Namespace Support XML supports namespaces, allowing the same document to contain XML elements and attributes from different vocabularies without conflict. HTML has limited support for namespaces, primarily used in XHTML and other XML-based languages integrated into HTML documents.

What is Markup Language

A markup language is a way of writing down text so that a computer can understand what it means and how it should look. It's like using special notes in a text to tell the computer, "This part is a title," "This should be a list," or "This section is important."

For example, when you use a markup language to write something on a computer, you might use special tags to tell the computer how to show your text. Here's a simple example using HTML, which is a type of markup language:

<p>This is a paragraph.</p>


In this example, <p> is a tag that tells the computer, "Start a paragraph here," and </p> says, "End the paragraph here." The computer reads these tags and knows how to display the text on a webpage.

Markup languages are really helpful because they let us organize text in a way that's easy for both people and computers to understand. They're used in many places on the internet, in ebooks, and even in some apps on your phone.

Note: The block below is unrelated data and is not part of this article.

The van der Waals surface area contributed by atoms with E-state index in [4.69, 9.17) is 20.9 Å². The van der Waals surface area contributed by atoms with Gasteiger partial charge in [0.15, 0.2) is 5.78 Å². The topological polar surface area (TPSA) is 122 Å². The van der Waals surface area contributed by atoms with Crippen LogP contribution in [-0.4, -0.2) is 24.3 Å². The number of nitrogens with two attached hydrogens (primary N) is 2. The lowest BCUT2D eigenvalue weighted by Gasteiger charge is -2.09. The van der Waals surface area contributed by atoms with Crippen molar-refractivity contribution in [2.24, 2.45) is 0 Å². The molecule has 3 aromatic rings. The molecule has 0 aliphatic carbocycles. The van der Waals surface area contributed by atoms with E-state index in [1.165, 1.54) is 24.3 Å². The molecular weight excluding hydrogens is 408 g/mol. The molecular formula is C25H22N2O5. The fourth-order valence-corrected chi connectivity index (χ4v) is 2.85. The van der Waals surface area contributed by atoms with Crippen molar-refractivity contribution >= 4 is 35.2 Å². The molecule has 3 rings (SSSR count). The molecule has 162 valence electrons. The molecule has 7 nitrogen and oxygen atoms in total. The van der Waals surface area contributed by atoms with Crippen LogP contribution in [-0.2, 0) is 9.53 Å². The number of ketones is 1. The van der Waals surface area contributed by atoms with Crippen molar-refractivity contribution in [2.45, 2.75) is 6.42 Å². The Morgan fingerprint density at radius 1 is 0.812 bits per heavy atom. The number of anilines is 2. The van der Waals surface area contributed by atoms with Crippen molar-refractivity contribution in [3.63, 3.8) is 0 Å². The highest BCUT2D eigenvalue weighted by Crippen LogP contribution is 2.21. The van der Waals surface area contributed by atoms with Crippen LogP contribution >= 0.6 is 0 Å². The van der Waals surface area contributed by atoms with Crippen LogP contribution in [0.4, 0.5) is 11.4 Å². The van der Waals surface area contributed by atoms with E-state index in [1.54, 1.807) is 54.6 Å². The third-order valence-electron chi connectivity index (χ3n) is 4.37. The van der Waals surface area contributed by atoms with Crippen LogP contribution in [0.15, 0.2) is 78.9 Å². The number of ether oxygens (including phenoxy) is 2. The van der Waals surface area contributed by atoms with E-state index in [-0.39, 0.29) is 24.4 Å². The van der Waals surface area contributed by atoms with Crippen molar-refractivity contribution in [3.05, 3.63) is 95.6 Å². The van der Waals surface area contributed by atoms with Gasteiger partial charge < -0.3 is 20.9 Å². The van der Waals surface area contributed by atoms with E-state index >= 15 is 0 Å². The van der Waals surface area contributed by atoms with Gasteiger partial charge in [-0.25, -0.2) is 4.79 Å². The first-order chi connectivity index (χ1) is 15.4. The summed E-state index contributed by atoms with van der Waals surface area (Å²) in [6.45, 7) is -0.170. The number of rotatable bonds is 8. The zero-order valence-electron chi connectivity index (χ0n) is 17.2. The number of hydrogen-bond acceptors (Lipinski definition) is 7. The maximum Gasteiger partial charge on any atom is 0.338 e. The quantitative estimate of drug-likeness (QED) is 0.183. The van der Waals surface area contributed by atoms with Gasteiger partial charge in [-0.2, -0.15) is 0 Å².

Why XML

XML is really useful for a bunch of reasons. Here are a few key ones:

Easy to Understand

XML looks a lot like the text you read every day, with clear labels (tags) that tell you what each piece of data means. This makes it simple for people to figure out what's going on in an XML document, even if they're not computer experts.

Super Flexible

Since you can create your own tags in XML, it's like having an unlimited set of building blocks. This means you can organize your data in the best way for your project, whether it's for a website, a computer program, or sharing information between different computers.

Works Well with Others

XML is great at sharing data across different systems and the internet. It doesn't matter if the computers or programs talking to each other are super different; XML helps them understand each other.